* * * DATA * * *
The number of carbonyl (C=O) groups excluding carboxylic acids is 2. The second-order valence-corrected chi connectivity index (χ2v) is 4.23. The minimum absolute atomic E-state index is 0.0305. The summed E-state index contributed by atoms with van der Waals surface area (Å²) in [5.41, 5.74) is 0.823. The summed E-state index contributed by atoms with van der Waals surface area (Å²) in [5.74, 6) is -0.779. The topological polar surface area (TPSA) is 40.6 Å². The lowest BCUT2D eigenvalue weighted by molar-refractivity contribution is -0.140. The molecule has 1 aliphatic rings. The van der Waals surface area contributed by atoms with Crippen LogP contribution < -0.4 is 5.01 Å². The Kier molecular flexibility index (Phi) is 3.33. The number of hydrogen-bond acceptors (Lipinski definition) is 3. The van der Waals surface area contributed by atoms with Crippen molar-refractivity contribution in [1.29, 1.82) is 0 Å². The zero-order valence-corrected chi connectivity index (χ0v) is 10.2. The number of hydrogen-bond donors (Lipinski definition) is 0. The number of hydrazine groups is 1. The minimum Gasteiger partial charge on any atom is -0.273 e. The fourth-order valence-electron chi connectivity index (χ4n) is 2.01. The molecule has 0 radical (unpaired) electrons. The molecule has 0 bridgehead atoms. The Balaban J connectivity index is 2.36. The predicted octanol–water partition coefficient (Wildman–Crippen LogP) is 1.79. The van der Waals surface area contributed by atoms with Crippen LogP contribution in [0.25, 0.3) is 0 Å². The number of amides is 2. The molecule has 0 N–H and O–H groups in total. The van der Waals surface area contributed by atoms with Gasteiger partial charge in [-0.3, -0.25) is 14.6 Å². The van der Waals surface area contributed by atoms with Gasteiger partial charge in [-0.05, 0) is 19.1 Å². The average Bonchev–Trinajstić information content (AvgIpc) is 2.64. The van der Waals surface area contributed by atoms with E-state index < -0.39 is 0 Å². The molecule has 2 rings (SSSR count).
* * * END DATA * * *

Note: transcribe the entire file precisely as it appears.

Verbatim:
The number of carbonyl (C=O) groups excluding carboxylic acids is 2. The second-order valence-corrected chi connectivity index (χ2v) is 4.23. The minimum absolute atomic E-state index is 0.0305. The summed E-state index contributed by atoms with van der Waals surface area (Å²) in [5.41, 5.74) is 0.823. The summed E-state index contributed by atoms with van der Waals surface area (Å²) in [5.74, 6) is -0.779. The topological polar surface area (TPSA) is 40.6 Å². The lowest BCUT2D eigenvalue weighted by molar-refractivity contribution is -0.140. The molecule has 1 aliphatic rings. The van der Waals surface area contributed by atoms with Crippen LogP contribution < -0.4 is 5.01 Å². The Kier molecular flexibility index (Phi) is 3.33. The number of hydrogen-bond acceptors (Lipinski definition) is 3. The van der Waals surface area contributed by atoms with Crippen molar-refractivity contribution in [1.29, 1.82) is 0 Å². The zero-order valence-corrected chi connectivity index (χ0v) is 10.2. The number of hydrogen-bond donors (Lipinski definition) is 0. The number of hydrazine groups is 1. The minimum Gasteiger partial charge on any atom is -0.273 e. The fourth-order valence-electron chi connectivity index (χ4n) is 2.01. The molecule has 0 radical (unpaired) electrons. The molecule has 0 bridgehead atoms. The Balaban J connectivity index is 2.36. The predicted octanol–water partition coefficient (Wildman–Crippen LogP) is 1.79. The van der Waals surface area contributed by atoms with Crippen LogP contribution in [0.25, 0.3) is 0 Å². The number of amides is 2. The molecule has 0 N–H and O–H groups in total. The van der Waals surface area contributed by atoms with Gasteiger partial charge in [-0.3, -0.25) is 14.6 Å². The van der Waals surface area contributed by atoms with Gasteiger partial charge in [-0.05, 0) is 19.1 Å². The average Bonchev–Trinajstić information content (AvgIpc) is 2.64. The van der Waals surface area contributed by atoms with E-state index < -0.39 is 0 Å². The molecule has 2 rings (SSSR count).